The Mr. Bills Show

J0409560 TORONTO, ONTARIO – On the first full day of the XVI International AIDS Conference, a panel was held of two distinguished men named Bill – one was Bill Gates and the other was Bill Clinton.   For an hour and a half, the two men discussed everything from their motivation to be involved in AIDS to specific issues respecting treatment and prevention in developing countries.

On that topic, both of the Mr. Bills went out of their way to give vigorous support to PEPFAR.  PEPFAR is important if you are the FDA, the pharmaceutical industry, the generics industry or a person with HIV outside of the developed world. 

For those of you not familiar with it, PEPFAR stands for the President’s Emergency Plan for AIDS Relief.  It is an extraordinary effort that is aimed at getting affordable drugs to the countries bearing heavy disease burden for HIV.  Per the Web site, "The Emergency Plan is the largest commitment ever by any nation for an international health initiative dedicated to a single disease – a five-year, $15 billion, multifaceted approach to combating the disease in more than 120 countries around the world."  It is a highly impactful commitment, should it be lived up to.

Yet on the opening night, when Bill Gates mentioned PEPFAR and the efforts of the Bush Administration, that part of his speech was booed, actually not long after his stunning standing ovation.  What causes the mercury to rise and the voices to lower in such a short time?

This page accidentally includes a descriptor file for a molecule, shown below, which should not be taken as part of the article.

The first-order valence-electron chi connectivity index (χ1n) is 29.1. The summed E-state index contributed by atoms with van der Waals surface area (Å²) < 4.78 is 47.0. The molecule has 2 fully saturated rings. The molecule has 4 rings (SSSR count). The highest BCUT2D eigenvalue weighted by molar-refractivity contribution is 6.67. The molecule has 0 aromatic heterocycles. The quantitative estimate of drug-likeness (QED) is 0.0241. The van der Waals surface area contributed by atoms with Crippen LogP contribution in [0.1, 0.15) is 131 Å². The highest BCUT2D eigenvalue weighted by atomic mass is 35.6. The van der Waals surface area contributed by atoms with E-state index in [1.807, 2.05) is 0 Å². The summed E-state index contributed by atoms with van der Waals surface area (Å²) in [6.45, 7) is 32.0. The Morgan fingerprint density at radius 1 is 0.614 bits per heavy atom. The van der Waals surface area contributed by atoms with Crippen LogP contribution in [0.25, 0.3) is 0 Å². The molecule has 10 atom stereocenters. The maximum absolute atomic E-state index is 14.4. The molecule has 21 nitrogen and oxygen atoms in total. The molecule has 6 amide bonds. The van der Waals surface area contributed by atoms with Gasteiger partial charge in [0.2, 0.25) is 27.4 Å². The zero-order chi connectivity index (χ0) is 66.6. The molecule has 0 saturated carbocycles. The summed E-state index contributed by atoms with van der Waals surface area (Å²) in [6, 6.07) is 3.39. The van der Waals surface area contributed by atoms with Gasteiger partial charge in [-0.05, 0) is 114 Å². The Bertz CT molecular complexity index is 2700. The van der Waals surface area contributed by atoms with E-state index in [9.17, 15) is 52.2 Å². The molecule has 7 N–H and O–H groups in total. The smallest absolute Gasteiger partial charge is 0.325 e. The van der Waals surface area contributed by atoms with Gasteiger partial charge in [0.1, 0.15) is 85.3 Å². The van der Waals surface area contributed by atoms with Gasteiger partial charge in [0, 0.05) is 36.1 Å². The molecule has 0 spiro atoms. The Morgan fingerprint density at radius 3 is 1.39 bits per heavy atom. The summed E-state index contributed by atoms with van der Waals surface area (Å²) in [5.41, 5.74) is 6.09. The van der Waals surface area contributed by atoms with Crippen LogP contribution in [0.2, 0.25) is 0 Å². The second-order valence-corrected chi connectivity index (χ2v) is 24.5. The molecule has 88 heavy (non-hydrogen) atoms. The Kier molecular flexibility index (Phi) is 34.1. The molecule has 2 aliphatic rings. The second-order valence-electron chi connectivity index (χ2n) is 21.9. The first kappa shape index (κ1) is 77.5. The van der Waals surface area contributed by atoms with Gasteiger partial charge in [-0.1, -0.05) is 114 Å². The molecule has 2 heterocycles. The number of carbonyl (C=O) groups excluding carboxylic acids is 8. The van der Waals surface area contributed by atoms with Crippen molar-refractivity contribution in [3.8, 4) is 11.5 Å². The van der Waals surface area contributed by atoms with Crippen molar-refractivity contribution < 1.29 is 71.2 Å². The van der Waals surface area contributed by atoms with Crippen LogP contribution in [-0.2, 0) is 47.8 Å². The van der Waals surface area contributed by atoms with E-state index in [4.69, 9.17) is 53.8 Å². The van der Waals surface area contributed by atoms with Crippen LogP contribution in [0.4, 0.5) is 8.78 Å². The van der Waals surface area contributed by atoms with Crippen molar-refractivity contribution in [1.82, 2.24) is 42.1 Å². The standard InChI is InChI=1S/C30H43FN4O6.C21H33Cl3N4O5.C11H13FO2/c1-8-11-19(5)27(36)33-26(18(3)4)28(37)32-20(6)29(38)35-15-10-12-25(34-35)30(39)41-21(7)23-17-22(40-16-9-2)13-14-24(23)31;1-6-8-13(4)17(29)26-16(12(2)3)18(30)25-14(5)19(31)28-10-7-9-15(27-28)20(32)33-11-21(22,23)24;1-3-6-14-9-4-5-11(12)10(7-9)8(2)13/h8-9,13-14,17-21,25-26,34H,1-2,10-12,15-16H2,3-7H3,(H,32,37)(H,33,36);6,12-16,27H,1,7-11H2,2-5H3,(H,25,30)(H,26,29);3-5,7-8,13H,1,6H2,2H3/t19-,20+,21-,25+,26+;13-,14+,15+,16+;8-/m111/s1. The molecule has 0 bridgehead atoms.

First, PEPFAR is an extraordinary effort.  It truly is bringing money into play and is a big player doing it.  But an essential component of it is called ABC, which requires that a large percentage of the funding be devoted to the ABCs – Abstinence, Being Monogamous, and Condoms – with priorities in that order.  And the truth is, that anyone involved in HIV prevention knows that sooner or later, people do have sex, and when they do, they should understand how to protect themselves when they are going to have it.  There is a lot of sentiment by those public health experts at the conference that the U.S. emphasis on abstinence over condoms is defeating to the main object – saving lives. 

And that is by both the Mr. Bills support PEPFAR.  The ABC component is dumb, but it is a small price to pay for the wonderful benefits of the program – access to crucial meds.   What PEPFAR lacks in prevention skills, it makes up for with treatment availability.

There are good reasons to applaud the PEPFAR treatment effort, if you can ignore the prevention component.

  • First, the fact that the FDA has successfully designated a number of generic AIDS medications for use by the program (kudos to the FDA)
  • Second, industry is speeding access for developing nations and making pricing modifications;
  • Third, the Clinton Foundation is expediting pricing efforts;
  • Fourth, the Gates Foundation is funding extraordinary research efforts;
  • Fifth, while there is much more to do than has been done, great strides have been made.

It did seem that a corner was turned.  The crowd of several thousand took the Bills very seriously and I believe that with their joint appearance, at least among the crowd, were able to communicate that, though PEPFARs prevention efforts may be far from optimal, treatment is much improved because of the U.S. commitment.  It is a message that all of the stakeholders involved – industry, FDA, the Administration and others need to carry onward.

Cheers from Toronto!

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